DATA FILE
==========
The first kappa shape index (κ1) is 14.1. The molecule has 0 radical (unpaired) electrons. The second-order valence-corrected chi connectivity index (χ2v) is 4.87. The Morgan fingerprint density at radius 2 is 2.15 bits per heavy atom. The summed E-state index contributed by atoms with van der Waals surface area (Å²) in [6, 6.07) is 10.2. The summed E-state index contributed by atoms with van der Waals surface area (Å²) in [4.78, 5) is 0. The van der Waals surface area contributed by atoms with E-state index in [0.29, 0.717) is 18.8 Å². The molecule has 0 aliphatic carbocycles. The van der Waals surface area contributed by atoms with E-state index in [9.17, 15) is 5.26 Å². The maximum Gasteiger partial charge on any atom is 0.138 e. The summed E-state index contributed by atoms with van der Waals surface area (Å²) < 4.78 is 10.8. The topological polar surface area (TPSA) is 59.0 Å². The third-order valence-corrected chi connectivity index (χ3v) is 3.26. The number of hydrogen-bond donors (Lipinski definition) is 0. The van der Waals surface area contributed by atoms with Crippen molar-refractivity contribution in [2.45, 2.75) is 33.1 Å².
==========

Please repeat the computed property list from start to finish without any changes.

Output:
The first kappa shape index (κ1) is 14.1. The molecule has 0 radical (unpaired) electrons. The second-order valence-corrected chi connectivity index (χ2v) is 4.87. The Morgan fingerprint density at radius 2 is 2.15 bits per heavy atom. The summed E-state index contributed by atoms with van der Waals surface area (Å²) in [6, 6.07) is 10.2. The summed E-state index contributed by atoms with van der Waals surface area (Å²) in [4.78, 5) is 0. The van der Waals surface area contributed by atoms with E-state index in [0.29, 0.717) is 18.8 Å². The molecule has 0 aliphatic carbocycles. The van der Waals surface area contributed by atoms with E-state index in [9.17, 15) is 5.26 Å². The maximum Gasteiger partial charge on any atom is 0.138 e. The summed E-state index contributed by atoms with van der Waals surface area (Å²) < 4.78 is 10.8. The topological polar surface area (TPSA) is 59.0 Å². The third-order valence-corrected chi connectivity index (χ3v) is 3.26. The number of hydrogen-bond donors (Lipinski definition) is 0. The van der Waals surface area contributed by atoms with Crippen molar-refractivity contribution in [2.45, 2.75) is 33.1 Å².